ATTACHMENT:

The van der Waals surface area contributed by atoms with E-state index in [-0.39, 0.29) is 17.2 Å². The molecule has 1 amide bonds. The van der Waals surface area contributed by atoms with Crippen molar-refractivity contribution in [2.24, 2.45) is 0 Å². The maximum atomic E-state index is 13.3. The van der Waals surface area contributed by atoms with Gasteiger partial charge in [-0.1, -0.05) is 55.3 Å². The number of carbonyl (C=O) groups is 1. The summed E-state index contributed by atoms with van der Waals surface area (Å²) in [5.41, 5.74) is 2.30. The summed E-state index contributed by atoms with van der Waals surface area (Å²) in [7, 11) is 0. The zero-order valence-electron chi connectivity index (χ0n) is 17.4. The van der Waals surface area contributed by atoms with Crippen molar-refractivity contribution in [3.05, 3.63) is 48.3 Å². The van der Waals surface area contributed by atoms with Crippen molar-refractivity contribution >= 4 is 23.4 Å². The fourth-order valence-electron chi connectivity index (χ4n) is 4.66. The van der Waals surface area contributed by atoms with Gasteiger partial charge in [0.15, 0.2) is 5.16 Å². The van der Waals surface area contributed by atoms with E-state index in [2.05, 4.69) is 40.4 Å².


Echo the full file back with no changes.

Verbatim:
The van der Waals surface area contributed by atoms with E-state index in [-0.39, 0.29) is 17.2 Å². The molecule has 1 amide bonds. The van der Waals surface area contributed by atoms with Crippen molar-refractivity contribution in [2.24, 2.45) is 0 Å². The maximum atomic E-state index is 13.3. The van der Waals surface area contributed by atoms with Gasteiger partial charge in [-0.1, -0.05) is 55.3 Å². The number of carbonyl (C=O) groups is 1. The summed E-state index contributed by atoms with van der Waals surface area (Å²) in [5.41, 5.74) is 2.30. The summed E-state index contributed by atoms with van der Waals surface area (Å²) in [7, 11) is 0. The zero-order valence-electron chi connectivity index (χ0n) is 17.4. The van der Waals surface area contributed by atoms with Crippen molar-refractivity contribution in [3.05, 3.63) is 48.3 Å². The van der Waals surface area contributed by atoms with Crippen molar-refractivity contribution >= 4 is 23.4 Å². The fourth-order valence-electron chi connectivity index (χ4n) is 4.66. The van der Waals surface area contributed by atoms with Gasteiger partial charge in [0.15, 0.2) is 5.16 Å². The van der Waals surface area contributed by atoms with E-state index in [2.05, 4.69) is 40.4 Å².